17th Century Maps on Display at the Aristotle University of Thessaloniki

The rare selection of maps depicting the Cycladic islands was found in the AUTH library and in the French military archives.

The Aristotle University of Thessaloniki unveiled an exhibition of 17th century maps, as part of a broader effort to showcase its library’s excellent collection of rare maps, drawings, books and manuscripts.

The inauguration of the exhibition was attended by French General Consul in Thessaloniki Philippe Ray to mark cooperation between the two countries in the field of the sciences.

The event also coincided with the last day of a conference in the northern port city by the International Cartographic Association.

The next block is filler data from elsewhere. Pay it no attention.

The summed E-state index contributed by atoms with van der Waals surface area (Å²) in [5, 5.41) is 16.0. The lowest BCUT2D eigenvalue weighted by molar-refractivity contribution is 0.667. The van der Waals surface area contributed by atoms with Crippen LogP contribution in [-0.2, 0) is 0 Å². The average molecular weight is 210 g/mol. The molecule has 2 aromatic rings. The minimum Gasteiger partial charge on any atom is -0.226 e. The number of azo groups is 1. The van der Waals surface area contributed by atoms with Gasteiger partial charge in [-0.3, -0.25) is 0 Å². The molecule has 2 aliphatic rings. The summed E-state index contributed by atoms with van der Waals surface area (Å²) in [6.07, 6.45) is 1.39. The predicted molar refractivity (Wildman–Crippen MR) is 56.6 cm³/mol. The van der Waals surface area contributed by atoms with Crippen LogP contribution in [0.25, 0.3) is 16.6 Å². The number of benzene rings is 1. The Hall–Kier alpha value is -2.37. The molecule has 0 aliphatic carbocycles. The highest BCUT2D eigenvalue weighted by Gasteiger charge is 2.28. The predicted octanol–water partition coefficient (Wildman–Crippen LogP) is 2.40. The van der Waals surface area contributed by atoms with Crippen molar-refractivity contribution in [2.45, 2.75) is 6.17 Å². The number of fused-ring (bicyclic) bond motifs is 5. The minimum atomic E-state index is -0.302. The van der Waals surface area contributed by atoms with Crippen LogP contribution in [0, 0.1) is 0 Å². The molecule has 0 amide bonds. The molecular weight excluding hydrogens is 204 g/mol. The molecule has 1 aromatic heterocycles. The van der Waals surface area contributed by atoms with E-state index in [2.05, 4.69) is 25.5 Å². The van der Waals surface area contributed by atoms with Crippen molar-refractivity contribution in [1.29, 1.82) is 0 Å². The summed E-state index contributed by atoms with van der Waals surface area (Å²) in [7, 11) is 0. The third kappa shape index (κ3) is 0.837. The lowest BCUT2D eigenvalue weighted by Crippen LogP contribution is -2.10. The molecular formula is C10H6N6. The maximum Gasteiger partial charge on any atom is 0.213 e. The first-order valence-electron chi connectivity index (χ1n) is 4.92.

“The maps that are on show were commissioned by King Louis XIV of France and are a depiction of the Cyclades islands,” Ray said, explaining that the exhibition consists of one collection of maps discovered in the AUTH’s library by professor Evangelos Liveratos, as well as another batch traced by his team to the French military archives.

“The AUTH worked with the French government and the French consulate to bring these two collections together,” said Ray.

A separate show at the AUTH of a selection of its library’s treasures, meanwhile, includes a rare map of the island of Santorini contained in the manuscript of Florentine monk and geographer Cristoforo Buondelmonti’s 1422 “Liber insularum Archipelagi,” on loan from the Ambrosian Library in Milan.

This article was originally published by ekathimerini.com.


Public opening hours at the library’s exhibition space are Monday to Friday, from 9.00 to 15.00.

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